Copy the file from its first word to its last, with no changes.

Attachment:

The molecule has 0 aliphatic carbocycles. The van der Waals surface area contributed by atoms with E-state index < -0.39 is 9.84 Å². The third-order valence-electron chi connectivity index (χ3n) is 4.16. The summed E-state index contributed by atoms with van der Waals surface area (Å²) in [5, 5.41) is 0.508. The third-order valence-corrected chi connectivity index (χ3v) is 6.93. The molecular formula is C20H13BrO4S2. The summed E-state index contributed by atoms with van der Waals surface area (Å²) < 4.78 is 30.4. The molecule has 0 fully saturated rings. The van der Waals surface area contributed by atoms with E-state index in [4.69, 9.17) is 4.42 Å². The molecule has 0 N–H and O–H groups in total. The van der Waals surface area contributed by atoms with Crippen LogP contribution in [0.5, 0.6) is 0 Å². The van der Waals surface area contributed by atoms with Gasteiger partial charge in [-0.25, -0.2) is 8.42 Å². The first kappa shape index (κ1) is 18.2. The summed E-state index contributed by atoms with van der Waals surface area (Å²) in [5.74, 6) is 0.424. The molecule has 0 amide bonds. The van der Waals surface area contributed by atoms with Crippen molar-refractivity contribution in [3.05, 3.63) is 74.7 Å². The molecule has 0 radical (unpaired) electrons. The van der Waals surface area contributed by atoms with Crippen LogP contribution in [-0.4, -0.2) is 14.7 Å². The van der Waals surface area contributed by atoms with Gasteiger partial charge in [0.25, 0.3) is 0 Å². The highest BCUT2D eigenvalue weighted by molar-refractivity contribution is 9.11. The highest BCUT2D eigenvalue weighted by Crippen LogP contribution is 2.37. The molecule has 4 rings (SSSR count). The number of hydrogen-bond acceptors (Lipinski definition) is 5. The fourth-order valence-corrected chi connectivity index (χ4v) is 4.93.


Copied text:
The molecule has 0 aliphatic carbocycles. The van der Waals surface area contributed by atoms with E-state index < -0.39 is 9.84 Å². The third-order valence-electron chi connectivity index (χ3n) is 4.16. The summed E-state index contributed by atoms with van der Waals surface area (Å²) in [5, 5.41) is 0.508. The third-order valence-corrected chi connectivity index (χ3v) is 6.93. The molecular formula is C20H13BrO4S2. The summed E-state index contributed by atoms with van der Waals surface area (Å²) < 4.78 is 30.4. The molecule has 0 fully saturated rings. The van der Waals surface area contributed by atoms with E-state index in [4.69, 9.17) is 4.42 Å². The molecule has 0 N–H and O–H groups in total. The van der Waals surface area contributed by atoms with Crippen LogP contribution in [0.5, 0.6) is 0 Å². The van der Waals surface area contributed by atoms with Gasteiger partial charge in [-0.25, -0.2) is 8.42 Å². The first kappa shape index (κ1) is 18.2. The summed E-state index contributed by atoms with van der Waals surface area (Å²) in [5.74, 6) is 0.424. The molecule has 0 amide bonds. The van der Waals surface area contributed by atoms with Crippen molar-refractivity contribution in [3.05, 3.63) is 74.7 Å². The molecule has 0 radical (unpaired) electrons. The van der Waals surface area contributed by atoms with Crippen LogP contribution in [-0.4, -0.2) is 14.7 Å². The van der Waals surface area contributed by atoms with Gasteiger partial charge in [0.25, 0.3) is 0 Å². The highest BCUT2D eigenvalue weighted by molar-refractivity contribution is 9.11. The highest BCUT2D eigenvalue weighted by Crippen LogP contribution is 2.37. The molecule has 4 rings (SSSR count). The number of hydrogen-bond acceptors (Lipinski definition) is 5. The fourth-order valence-corrected chi connectivity index (χ4v) is 4.93.